18. 18. Constructively Dealing with Anger <ul><li>See handout from Dr. Michele Borba </li></ul><ul><li>Strategies to deal with one of the most challenging precipitators of misbehavior </li></ul><ul><li>Which have you tried? </li></ul><ul><li>Which might actually work for you? </li></ul><ul><li>When was the last time a child in your care acted out due to anger? </li></ul>
  19. 19. Responsibility can inspire positive behavior <ul><li>Responsibility builds self esteem </li></ul><ul><li>How can you increase your child’s responsibility? </li></ul><ul><li>Even simple responsibilities in the household can positively impact self efficacy </li></ul>
  20. 20. Make sure your partner is consistent with you <ul><li>According to Michele Borba, EdD, it is critical for parents to reduce conflicts over parenting and show a united front…. </li></ul>
  21. 21. Don’t fight over Parenting! <ul><li>Here are my eight reasons to curb the bickering over the kids: </li></ul><ul><li>1. Inconsistency. When kids receive conflicting information, whether it is instructions from parents, expectations, or disciplinary measures, it confuses them and creates a situation that makes it impossible for them to learn what the rules are. </li></ul><ul><li>Michele Borba is an educational psychologist and author of 22 parenting books. Her latest book is The Big Book of Parenting Solutions: 101 Answers to Your Everyday Challenges and Wildest Worries. For more information visit her website, Michele Borba or follow her on twitter @MicheleBorba. </li></ul>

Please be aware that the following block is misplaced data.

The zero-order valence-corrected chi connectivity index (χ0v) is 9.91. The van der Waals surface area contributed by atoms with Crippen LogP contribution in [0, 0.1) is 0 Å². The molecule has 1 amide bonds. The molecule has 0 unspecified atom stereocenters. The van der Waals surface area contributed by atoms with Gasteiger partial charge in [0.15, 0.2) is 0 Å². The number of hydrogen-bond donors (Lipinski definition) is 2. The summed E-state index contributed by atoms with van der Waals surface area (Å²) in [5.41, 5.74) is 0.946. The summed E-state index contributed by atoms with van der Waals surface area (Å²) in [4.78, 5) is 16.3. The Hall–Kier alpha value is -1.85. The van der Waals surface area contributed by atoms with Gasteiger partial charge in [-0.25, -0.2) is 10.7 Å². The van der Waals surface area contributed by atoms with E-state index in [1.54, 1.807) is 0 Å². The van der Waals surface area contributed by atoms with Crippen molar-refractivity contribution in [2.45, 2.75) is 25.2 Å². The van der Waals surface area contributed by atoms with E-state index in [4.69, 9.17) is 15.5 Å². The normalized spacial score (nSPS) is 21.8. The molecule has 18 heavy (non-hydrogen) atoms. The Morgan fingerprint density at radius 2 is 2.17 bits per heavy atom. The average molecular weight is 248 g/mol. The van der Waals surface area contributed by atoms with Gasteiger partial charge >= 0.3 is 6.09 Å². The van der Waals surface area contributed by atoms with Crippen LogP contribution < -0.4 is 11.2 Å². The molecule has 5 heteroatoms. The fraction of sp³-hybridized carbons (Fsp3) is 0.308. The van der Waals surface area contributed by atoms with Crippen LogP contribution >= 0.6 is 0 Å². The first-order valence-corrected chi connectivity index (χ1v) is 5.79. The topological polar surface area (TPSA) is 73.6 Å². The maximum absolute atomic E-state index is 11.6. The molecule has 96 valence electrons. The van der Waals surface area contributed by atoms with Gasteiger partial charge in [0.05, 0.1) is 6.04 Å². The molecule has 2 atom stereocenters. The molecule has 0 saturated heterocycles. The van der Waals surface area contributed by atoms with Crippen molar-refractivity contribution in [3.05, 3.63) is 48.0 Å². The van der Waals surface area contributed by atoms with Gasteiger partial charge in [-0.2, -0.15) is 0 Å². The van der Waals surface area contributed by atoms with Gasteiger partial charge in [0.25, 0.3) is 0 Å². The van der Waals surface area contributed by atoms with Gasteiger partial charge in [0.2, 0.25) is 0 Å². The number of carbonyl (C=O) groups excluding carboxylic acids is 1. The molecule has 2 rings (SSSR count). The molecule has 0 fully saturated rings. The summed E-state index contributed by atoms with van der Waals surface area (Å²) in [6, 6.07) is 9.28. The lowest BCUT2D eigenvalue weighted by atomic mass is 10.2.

22. 22. <ul><li>2. Your kids will lose their confidence…in you. Parents are the main source of stability for kids, and when that stability is threatened it can have disastrous effects. Not only will inconsistency make it harder to discipline your child, it can also make it much harder for parents to soothe a child who is upset or worried. If children can’t trust in the stability that their parents should provide, it can really rock their worlds, and yours. </li></ul>